**A** Le Monde mathematical puzzle that reminds me of an earlier one:

*Given ten tokens with different unknown weights, and a scale that can rank three tokens at a time, starting with ranking three tokens, what is the minimum number of actions necessary to rank the ten of them if (a) one token at a time is added, (b) one or two tokens are added? If no restriction is imposed on the token introduction, is there a more efficient strategy?*

**I**t indeed relates to earlier posts on sorting and ternary sorting. Checking further on StackOverflow I found this reply to a question about ternary sorting:

Average number of comparisons:

```
in ternary search = ((1/3)*1+(2/3)*2)*ln(n)/ln(3)~1.517*ln(n)
in binary search = 1*ln(n)/ln(2)~1.443*ln(n)
```

Worst number of comparisons:

```
in ternary search = 2*ln(n)/ln(3)~1.820*ln(n)
in binary search = 1*ln(n)/ln(2)~1.443*ln(n)
```

albeit with no reference. So this somewhat answers part (c) of the question. (If asymptotically since this does not work for n=10! Even for n=100, it is way too large.) Looking for a solution to part (a), I looked at the performances of a dyadic sorting algorithm, partitioning recursively the already sorted part of the sample into three parts to locate each time the proper position of the new token. This led me to the following code

rang=function(x,ranj,taken){
mag=max(ranj)-min(ranj)+1
i1=ranj[1]-1+trunc(mag/3)
i2=ranj[1]-1+trunc(2*mag/3)
locrk=rank(c(taken[c(i1,i2)],x))
if (locrk[3]==1) return(ifelse(i1>3,
1+rang(x,ranj=1:(i1-1),taken),
1+(i1>1)))
if (locrk[3]==2) return(ifelse(i2-i1>4,
1+rang(x,ranj=(i1+1):(i2-1),taken),ranj=1:(i1-1),taken),
1+(i1>1)))
if (locrk[3]==3) return(ifelse(mag-i2>2,
1+rang(x,ranj=(i2+1):mag,taken),ranj=1:(i1-1),taken),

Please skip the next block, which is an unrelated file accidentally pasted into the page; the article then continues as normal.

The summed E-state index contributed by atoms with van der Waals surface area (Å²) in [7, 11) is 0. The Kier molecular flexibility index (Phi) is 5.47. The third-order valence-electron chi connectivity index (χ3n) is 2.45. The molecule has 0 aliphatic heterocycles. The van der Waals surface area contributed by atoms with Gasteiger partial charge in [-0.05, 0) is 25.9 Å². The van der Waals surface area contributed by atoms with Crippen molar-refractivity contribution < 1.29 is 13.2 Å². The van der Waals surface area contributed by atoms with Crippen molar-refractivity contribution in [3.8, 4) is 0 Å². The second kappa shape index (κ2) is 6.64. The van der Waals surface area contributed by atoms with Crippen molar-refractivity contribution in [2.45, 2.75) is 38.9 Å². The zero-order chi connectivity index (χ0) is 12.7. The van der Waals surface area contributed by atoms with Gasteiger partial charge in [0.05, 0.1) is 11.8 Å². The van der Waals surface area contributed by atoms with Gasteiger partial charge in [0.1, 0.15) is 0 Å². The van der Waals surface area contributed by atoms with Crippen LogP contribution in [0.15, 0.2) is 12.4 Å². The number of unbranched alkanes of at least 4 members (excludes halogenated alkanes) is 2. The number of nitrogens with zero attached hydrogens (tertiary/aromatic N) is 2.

1+(i1>1)))
}
ternone=function(toke){
toke[1:3]=sort(toke[1:3])
counter=1
for (ul in (4:length(toke))){
counter=counter+rang(toke[ul],1:(ul-1),toke)
toke[1:ul]=sort(toke[1:ul])
}
return(counter)
}
ternone(sample(1:10))

which produces a minimum of eight (of course!) and a maximum of 20 uses of the scale (based on 10⁶ random permutations of (1,…,10)). Unsurprisingly, the solution proposed in *Le Monde* the week after does better as it obtains 16 as the worst case figure. Repeating the experiment with n=100 values, the maximum was 303 (with a mean of 270 and a minimum of 240 ternary comparisons).

**M**oving to an insertion two tokens at a time, I tested a scheme where two new tokens were tested against the current median, then the median of one half, and so on until they split on both sides of this median. Here is the corresponding R code

ring=function(x,y,ranj,taken){
mag=max(ranj)-min(ranj)+1
i1=ranj[1]-1+trunc(mag/2)
locrk=rank(c(taken[i1],x,y))
if (locrk[1]==3) return(ifelse(i1>2,
1+ring(x,y,ranj=1:(i1-1),taken),
1+(i1==2)))
if (locrk[1]==2) return(ifelse(mag>4,
1+rang(min(x,y),ranj=min(ranj):(i1-1),taken)
+rang(max(x,y),(i1+1):max(ranj),taken),1))
if (locrk[1]==1) return(ifelse(mag-i1>2,
1+ring(x,y,ranj=(i1+1):mag,taken),
1+(mag-i1>1)))
}
terntwo=function(toke){
toke[1:3]=sort(toke[1:3])
counter=1+rang(toke[4],1:3,toke)
toke[1:4]=sort(toke[1:4])
for (ul in -1+2*(3:(length(toke)/2))){
counter=counter+ring(toke[ul],toke[ul+1],1:(ul-1),toke)
toke[1:ul]=sort(toke[1:ul])
ul=ul+1
}
return(counter)
}

leading to a value of 13.

**T**his Feb. 19 issue of Le Monde Science&Médecine leaflet also contains a two page report on growing psychological work-related issues like stress, burn-out and depression, in research labs, mostly connected with the increase in administrative duties and grant writing, duties most of us have not been trained for. There is also a short column by Etienne Gys telling about the short lived claim by Moukhtarbaï Otelbaev to have solved the Navier-Stokes problem. Until Terry Tao wrote a paper stating why the proof could not work.

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